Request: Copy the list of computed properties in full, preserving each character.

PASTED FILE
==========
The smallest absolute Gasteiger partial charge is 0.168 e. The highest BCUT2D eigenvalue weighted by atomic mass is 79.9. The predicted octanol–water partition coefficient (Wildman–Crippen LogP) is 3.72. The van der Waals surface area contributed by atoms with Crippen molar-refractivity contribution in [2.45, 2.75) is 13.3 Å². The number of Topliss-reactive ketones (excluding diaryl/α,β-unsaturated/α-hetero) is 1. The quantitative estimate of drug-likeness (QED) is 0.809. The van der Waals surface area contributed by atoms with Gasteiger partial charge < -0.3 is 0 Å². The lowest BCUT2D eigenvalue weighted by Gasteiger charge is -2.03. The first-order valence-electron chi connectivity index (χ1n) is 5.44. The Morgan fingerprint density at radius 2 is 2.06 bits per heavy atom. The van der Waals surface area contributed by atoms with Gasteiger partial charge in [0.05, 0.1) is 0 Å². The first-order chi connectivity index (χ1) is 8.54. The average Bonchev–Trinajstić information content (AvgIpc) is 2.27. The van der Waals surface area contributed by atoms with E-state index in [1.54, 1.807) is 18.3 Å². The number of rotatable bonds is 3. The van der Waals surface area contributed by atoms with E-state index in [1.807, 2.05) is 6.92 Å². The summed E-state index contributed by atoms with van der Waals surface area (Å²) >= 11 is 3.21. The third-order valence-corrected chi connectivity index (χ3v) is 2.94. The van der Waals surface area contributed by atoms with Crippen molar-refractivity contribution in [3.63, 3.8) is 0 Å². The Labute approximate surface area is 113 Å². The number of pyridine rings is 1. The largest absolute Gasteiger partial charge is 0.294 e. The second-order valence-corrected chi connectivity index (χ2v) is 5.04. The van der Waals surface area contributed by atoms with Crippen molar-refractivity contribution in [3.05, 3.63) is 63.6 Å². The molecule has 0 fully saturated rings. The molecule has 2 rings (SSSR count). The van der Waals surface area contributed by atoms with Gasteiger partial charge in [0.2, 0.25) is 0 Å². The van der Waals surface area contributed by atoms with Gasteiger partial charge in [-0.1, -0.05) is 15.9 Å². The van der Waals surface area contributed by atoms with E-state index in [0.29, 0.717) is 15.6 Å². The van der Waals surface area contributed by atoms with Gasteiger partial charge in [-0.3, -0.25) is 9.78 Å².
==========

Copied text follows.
The smallest absolute Gasteiger partial charge is 0.168 e. The highest BCUT2D eigenvalue weighted by atomic mass is 79.9. The predicted octanol–water partition coefficient (Wildman–Crippen LogP) is 3.72. The van der Waals surface area contributed by atoms with Crippen molar-refractivity contribution in [2.45, 2.75) is 13.3 Å². The number of Topliss-reactive ketones (excluding diaryl/α,β-unsaturated/α-hetero) is 1. The quantitative estimate of drug-likeness (QED) is 0.809. The van der Waals surface area contributed by atoms with Gasteiger partial charge < -0.3 is 0 Å². The lowest BCUT2D eigenvalue weighted by Gasteiger charge is -2.03. The first-order valence-electron chi connectivity index (χ1n) is 5.44. The Morgan fingerprint density at radius 2 is 2.06 bits per heavy atom. The van der Waals surface area contributed by atoms with Gasteiger partial charge in [0.05, 0.1) is 0 Å². The first-order chi connectivity index (χ1) is 8.54. The average Bonchev–Trinajstić information content (AvgIpc) is 2.27. The van der Waals surface area contributed by atoms with E-state index in [1.54, 1.807) is 18.3 Å². The number of rotatable bonds is 3. The van der Waals surface area contributed by atoms with E-state index in [1.807, 2.05) is 6.92 Å². The summed E-state index contributed by atoms with van der Waals surface area (Å²) >= 11 is 3.21. The third-order valence-corrected chi connectivity index (χ3v) is 2.94. The van der Waals surface area contributed by atoms with Crippen molar-refractivity contribution in [3.63, 3.8) is 0 Å². The Labute approximate surface area is 113 Å². The number of pyridine rings is 1. The largest absolute Gasteiger partial charge is 0.294 e. The second-order valence-corrected chi connectivity index (χ2v) is 5.04. The van der Waals surface area contributed by atoms with Crippen molar-refractivity contribution in [3.05, 3.63) is 63.6 Å². The molecule has 0 fully saturated rings. The molecule has 2 rings (SSSR count). The van der Waals surface area contributed by atoms with Gasteiger partial charge in [0.2, 0.25) is 0 Å². The van der Waals surface area contributed by atoms with Gasteiger partial charge in [-0.1, -0.05) is 15.9 Å². The van der Waals surface area contributed by atoms with E-state index in [0.29, 0.717) is 15.6 Å². The van der Waals surface area contributed by atoms with Gasteiger partial charge in [-0.3, -0.25) is 9.78 Å².